Turns out he was following more than just the chickens….
Donkey politely but urgently wakes the farmer, a white man in pig-adorned pajamas, at 5:05 a.m. to tell him the pigs have escaped and are headed to town. The farmer doesn’t believe his donkey. An hour later, Donkey wakes the farmer again to tell him the cow has escaped—and so have the sheep. While the farmer’s making coffee at 6:25, Donkey tells him the chickens and the goats are gone too…turns out the fair is on, and every animal is headed there. The man and his ass get on the tractor (the goats drove off in the truck) and head out to capture the contrary critters. After the roundup, the farmer wonders how this could have happened. Donkey says, “I believe you left the barn door open, Sir.” James’ debut farm fable is told entirely in pictures and dialogue. Alternating between Donkey and the farmer’s conversation, laid out on full- and double-page spreads in green and red type, respectively, is the speech-balloon dialogue of the runaway animals, drawn in comic-style panels that depict them on the way to and having fun at the fair. Herrod’s stubby-legged, pudgy, happy farm animals are pretty funny riding the roller coaster, going down a water slide, zooming on a zip line. The low-key humor—particularly the uber-serious Donkey’s deadpan politeness—and simple story are enjoyable, but, frustratingly, the tale never takes advantage of the joke its title riffs on.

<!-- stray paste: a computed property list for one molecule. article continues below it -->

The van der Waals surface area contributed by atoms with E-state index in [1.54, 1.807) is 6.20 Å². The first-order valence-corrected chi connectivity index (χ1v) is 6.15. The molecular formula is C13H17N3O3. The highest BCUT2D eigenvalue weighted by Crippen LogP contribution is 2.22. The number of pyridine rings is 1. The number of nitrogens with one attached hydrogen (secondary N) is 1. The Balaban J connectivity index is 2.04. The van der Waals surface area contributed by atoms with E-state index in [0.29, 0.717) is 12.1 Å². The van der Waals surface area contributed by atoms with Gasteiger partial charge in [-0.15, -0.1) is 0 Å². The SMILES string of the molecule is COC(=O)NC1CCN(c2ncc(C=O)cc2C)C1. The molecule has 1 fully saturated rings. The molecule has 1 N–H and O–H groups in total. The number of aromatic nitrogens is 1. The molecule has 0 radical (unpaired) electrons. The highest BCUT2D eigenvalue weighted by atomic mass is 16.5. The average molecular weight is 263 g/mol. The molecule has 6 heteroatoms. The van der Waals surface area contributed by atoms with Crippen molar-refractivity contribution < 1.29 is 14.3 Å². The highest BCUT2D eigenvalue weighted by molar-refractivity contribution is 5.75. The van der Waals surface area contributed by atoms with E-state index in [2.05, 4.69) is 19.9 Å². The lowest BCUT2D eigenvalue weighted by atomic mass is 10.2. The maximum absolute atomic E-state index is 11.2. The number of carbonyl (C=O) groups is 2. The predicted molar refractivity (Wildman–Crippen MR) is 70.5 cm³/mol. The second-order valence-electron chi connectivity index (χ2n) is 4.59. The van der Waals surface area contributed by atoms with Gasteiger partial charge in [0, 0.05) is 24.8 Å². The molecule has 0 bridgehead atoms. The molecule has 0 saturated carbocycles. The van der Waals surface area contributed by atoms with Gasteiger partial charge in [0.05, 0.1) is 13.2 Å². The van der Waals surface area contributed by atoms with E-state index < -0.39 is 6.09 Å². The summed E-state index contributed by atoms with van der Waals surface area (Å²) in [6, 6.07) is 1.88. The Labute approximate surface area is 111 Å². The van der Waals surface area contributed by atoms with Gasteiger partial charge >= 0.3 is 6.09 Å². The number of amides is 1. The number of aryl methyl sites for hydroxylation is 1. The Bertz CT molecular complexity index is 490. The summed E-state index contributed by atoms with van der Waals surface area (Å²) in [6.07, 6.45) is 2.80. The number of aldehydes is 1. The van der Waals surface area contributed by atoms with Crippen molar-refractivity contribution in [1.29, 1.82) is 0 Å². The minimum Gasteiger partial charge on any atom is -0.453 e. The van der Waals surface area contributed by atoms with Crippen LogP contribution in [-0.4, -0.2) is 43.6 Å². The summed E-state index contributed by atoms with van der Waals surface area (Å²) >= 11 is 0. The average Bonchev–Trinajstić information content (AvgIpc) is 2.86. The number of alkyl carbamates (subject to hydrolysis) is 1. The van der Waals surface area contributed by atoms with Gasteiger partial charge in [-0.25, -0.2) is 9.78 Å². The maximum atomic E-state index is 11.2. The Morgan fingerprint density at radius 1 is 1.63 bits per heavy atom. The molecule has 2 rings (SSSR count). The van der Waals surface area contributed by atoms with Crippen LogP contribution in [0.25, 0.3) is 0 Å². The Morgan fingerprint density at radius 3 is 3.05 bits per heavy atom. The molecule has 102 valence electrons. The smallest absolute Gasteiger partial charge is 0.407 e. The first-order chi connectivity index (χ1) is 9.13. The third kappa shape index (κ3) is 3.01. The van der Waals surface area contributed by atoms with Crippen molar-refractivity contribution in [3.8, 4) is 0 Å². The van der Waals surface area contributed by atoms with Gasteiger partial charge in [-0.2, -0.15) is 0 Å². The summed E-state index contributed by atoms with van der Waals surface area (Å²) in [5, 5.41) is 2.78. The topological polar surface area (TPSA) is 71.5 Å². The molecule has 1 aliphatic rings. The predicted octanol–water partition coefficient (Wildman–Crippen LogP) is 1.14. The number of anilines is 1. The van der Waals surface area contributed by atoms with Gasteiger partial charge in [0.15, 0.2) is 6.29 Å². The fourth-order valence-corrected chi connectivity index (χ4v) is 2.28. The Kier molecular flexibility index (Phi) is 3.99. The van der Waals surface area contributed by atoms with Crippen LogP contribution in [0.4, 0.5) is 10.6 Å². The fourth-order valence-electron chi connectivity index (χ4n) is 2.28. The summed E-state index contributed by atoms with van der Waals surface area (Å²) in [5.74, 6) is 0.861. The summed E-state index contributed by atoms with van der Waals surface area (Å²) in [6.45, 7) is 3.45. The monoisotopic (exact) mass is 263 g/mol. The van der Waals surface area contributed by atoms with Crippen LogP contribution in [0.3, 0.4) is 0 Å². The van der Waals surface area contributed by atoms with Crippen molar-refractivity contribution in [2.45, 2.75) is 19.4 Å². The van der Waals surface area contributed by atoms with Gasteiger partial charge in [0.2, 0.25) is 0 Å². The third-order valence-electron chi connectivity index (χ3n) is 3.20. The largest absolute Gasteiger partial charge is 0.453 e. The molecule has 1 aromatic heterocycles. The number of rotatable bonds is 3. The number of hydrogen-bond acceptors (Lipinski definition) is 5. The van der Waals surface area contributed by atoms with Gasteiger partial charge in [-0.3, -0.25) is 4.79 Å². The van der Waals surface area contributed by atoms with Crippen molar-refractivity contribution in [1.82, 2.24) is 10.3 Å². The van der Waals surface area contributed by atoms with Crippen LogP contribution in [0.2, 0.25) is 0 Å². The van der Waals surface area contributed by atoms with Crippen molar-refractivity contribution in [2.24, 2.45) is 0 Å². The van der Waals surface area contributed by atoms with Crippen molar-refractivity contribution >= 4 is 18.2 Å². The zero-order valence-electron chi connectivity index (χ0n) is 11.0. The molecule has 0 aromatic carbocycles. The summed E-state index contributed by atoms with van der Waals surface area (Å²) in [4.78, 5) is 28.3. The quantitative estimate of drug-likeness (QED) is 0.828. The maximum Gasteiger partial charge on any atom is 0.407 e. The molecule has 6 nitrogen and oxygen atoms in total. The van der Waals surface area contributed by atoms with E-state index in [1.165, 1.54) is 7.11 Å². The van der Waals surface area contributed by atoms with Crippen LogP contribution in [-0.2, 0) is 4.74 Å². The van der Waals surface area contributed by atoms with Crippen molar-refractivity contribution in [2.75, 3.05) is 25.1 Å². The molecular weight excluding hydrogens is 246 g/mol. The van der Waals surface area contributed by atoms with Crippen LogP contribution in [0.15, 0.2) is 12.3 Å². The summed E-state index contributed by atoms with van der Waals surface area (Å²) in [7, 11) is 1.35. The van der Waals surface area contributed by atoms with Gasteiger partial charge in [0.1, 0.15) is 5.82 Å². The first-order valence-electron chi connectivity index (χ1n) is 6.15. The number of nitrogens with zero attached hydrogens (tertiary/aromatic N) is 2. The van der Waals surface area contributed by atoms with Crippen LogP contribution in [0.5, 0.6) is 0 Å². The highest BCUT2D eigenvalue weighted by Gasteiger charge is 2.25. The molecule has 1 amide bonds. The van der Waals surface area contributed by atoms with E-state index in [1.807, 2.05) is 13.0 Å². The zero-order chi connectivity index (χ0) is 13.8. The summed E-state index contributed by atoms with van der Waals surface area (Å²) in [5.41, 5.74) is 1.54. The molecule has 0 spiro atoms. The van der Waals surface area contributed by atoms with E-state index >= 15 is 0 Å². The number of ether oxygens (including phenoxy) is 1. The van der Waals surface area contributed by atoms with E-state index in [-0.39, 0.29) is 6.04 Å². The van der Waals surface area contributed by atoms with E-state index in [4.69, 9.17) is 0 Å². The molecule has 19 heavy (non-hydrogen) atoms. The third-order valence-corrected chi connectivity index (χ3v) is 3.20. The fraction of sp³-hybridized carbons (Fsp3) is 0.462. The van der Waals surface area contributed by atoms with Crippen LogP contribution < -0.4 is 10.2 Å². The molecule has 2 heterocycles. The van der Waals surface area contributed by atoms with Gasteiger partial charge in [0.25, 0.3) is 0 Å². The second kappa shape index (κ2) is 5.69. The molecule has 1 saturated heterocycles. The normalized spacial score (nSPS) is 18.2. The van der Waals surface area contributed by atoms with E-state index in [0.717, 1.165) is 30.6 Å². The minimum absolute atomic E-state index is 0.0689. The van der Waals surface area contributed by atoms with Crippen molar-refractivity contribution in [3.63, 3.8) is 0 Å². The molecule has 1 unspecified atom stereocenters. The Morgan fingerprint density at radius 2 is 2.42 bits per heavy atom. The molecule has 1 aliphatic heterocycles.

Middle-of-the-road farm fare. (Picture book. 3-7)